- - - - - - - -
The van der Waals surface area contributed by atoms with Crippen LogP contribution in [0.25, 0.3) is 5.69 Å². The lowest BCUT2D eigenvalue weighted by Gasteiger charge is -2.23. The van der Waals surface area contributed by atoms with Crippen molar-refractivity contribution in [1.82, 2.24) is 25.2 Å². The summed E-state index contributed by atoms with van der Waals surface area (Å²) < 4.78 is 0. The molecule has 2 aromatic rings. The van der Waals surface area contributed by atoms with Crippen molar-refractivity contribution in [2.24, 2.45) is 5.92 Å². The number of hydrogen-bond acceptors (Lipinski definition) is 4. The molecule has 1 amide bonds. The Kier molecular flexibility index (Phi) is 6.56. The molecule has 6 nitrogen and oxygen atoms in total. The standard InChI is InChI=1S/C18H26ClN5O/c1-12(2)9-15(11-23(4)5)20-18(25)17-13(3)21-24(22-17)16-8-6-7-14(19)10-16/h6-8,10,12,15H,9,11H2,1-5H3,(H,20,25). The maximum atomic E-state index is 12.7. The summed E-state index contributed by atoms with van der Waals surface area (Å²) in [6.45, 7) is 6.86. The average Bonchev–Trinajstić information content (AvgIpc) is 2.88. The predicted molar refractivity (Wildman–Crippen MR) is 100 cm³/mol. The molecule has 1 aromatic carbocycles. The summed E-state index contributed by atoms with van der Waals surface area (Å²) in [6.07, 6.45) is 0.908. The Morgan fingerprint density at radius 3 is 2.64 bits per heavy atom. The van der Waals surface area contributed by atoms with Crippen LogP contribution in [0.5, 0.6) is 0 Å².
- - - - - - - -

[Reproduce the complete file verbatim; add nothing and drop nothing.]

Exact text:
The van der Waals surface area contributed by atoms with Crippen LogP contribution in [0.25, 0.3) is 5.69 Å². The lowest BCUT2D eigenvalue weighted by Gasteiger charge is -2.23. The van der Waals surface area contributed by atoms with Crippen molar-refractivity contribution in [1.82, 2.24) is 25.2 Å². The summed E-state index contributed by atoms with van der Waals surface area (Å²) < 4.78 is 0. The molecule has 2 aromatic rings. The van der Waals surface area contributed by atoms with Crippen molar-refractivity contribution in [2.24, 2.45) is 5.92 Å². The number of hydrogen-bond acceptors (Lipinski definition) is 4. The molecule has 1 amide bonds. The Kier molecular flexibility index (Phi) is 6.56. The molecule has 6 nitrogen and oxygen atoms in total. The standard InChI is InChI=1S/C18H26ClN5O/c1-12(2)9-15(11-23(4)5)20-18(25)17-13(3)21-24(22-17)16-8-6-7-14(19)10-16/h6-8,10,12,15H,9,11H2,1-5H3,(H,20,25). The maximum atomic E-state index is 12.7. The summed E-state index contributed by atoms with van der Waals surface area (Å²) in [6.45, 7) is 6.86. The average Bonchev–Trinajstić information content (AvgIpc) is 2.88. The predicted molar refractivity (Wildman–Crippen MR) is 100 cm³/mol. The molecule has 1 aromatic carbocycles. The summed E-state index contributed by atoms with van der Waals surface area (Å²) in [6.07, 6.45) is 0.908. The Morgan fingerprint density at radius 3 is 2.64 bits per heavy atom. The van der Waals surface area contributed by atoms with Crippen LogP contribution in [0.5, 0.6) is 0 Å².